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United Future to oppose Supreme Court Bill

Media statement

For immediate release

Tuesday, 7 October 2003

United Future to oppose Supreme Court Bill

The United Future caucus has decided it cannot support the passage of the Supreme Court at this time, even though the Government has the numbers to pass the legislation, on the back of the Greens’ support.

United Future leader, Peter Dunne, said following today’s caucus meeting, “Our concern all along has been that a major constitutional change of this type should only occur with significant public support.

“That is why we sought successfully to broaden the select committee process when hearing submissions on the Bill.

“We have also made specific proposals to the Government regarding drawing the Supreme Court judges from the existing Court of Appeal; establishing a new independent procedure for the future appointment of all judges; considering the wider constitutional context in which changes like the establishment of the Supreme Court are being made; and delaying its implementation for up to a year.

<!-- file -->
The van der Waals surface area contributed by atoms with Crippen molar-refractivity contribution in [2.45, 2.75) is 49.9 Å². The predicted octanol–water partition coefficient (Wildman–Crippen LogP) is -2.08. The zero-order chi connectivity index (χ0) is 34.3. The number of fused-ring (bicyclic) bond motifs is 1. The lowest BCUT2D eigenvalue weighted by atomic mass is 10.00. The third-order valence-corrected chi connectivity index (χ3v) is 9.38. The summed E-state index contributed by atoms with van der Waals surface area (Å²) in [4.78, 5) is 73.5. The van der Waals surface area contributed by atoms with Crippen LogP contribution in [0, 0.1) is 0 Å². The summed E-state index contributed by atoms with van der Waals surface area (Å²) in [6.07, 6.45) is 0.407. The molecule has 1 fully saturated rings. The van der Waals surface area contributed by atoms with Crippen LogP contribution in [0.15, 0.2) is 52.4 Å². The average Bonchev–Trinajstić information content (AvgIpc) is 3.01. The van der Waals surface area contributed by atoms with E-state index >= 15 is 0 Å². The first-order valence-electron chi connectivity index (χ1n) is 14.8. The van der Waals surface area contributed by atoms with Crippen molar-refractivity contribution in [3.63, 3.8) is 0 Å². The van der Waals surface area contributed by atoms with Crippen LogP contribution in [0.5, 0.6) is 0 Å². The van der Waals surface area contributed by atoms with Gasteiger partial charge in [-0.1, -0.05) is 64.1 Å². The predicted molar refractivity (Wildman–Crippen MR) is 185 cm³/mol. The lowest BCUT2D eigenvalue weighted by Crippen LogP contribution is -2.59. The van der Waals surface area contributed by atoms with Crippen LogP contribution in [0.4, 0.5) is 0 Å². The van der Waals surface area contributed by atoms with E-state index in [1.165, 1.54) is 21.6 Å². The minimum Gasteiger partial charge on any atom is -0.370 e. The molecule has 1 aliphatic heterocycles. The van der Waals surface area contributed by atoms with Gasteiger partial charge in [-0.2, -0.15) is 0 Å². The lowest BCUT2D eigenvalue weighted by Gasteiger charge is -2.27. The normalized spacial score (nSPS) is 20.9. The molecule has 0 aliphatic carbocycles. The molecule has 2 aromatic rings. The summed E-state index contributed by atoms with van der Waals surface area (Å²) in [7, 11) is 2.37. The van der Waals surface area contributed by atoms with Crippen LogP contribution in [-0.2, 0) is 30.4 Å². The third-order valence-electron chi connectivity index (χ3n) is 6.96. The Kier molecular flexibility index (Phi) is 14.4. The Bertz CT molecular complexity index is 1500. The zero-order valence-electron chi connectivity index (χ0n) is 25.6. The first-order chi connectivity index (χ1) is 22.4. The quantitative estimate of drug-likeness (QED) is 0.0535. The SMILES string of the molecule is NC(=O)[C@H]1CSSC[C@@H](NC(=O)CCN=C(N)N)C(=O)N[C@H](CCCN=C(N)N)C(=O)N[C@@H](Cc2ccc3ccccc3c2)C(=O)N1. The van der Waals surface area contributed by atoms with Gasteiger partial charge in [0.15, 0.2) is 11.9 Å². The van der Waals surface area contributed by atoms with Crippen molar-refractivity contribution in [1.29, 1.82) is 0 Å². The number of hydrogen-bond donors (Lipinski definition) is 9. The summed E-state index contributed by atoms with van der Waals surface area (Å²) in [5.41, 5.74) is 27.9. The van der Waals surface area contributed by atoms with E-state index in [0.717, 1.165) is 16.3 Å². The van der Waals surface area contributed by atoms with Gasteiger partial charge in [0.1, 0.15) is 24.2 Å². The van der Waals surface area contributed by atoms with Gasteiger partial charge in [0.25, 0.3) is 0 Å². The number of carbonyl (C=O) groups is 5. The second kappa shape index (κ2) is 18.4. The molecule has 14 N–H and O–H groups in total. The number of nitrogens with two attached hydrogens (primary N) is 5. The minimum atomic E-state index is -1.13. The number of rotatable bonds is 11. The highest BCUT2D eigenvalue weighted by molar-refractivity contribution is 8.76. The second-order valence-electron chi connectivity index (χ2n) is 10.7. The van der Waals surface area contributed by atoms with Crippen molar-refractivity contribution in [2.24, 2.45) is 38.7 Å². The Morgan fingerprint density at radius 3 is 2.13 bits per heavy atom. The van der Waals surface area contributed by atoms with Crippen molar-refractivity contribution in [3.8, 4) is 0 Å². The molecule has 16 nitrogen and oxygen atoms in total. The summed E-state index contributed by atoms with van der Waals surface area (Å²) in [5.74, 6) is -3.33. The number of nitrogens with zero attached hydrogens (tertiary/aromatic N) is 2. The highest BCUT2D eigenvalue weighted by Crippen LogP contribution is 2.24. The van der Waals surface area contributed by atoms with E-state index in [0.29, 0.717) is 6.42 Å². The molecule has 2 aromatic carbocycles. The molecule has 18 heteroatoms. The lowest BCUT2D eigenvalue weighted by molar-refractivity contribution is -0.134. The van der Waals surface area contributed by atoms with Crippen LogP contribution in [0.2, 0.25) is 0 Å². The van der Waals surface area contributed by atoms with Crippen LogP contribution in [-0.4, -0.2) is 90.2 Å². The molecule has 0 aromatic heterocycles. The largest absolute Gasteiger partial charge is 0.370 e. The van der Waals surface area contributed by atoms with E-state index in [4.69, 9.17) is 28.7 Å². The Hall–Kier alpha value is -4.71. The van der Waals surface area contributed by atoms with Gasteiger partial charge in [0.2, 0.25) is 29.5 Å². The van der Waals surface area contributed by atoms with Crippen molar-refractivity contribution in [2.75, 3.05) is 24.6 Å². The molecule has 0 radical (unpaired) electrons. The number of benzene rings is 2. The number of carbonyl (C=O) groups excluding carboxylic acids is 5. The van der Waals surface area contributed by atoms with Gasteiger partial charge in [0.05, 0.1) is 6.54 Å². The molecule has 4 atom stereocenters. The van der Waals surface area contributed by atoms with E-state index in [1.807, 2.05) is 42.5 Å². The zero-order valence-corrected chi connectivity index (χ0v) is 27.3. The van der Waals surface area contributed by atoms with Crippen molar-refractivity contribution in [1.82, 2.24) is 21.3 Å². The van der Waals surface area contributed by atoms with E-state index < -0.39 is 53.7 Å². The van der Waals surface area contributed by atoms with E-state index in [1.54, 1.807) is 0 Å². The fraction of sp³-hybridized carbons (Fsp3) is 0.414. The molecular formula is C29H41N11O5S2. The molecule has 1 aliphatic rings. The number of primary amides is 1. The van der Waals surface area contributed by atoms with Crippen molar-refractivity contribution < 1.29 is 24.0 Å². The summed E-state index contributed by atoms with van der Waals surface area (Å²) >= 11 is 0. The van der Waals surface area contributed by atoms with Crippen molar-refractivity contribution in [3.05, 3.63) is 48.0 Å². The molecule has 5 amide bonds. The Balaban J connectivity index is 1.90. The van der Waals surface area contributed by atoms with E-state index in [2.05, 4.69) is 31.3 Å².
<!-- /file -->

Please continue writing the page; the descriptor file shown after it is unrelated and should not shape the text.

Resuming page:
“United Future is not convinced of the level of public support for or information about the proposed change.

“We believe strongly that significant changes to our institutions should be made only with full public and political concurrence, and this is not yet clear in the case of the Supreme Court Bill.

“Nor is it clear that sufficient effort has been made to gauge the level of public support for the proposal.”

Mr Dunne said, “We note that the Government has accepted many of our proposals in some shape or form.

“But United Future remains concerned at the level of opposition, in the business community in particular, to the establishment of a locally based Supreme Court.

“Because we are a pro-business party, we have listened closely to those concerns.

“For these reasons, we have resolved not to support this legislation at this time, and will be voting against it accordingly in Parliament this week.

“At the same time, we believe there are important issues regarding New Zealand’s future constitutional position that our country ought to be starting to consider and debate, and we will be initiating that process over the coming months,” said Mr Dunne.


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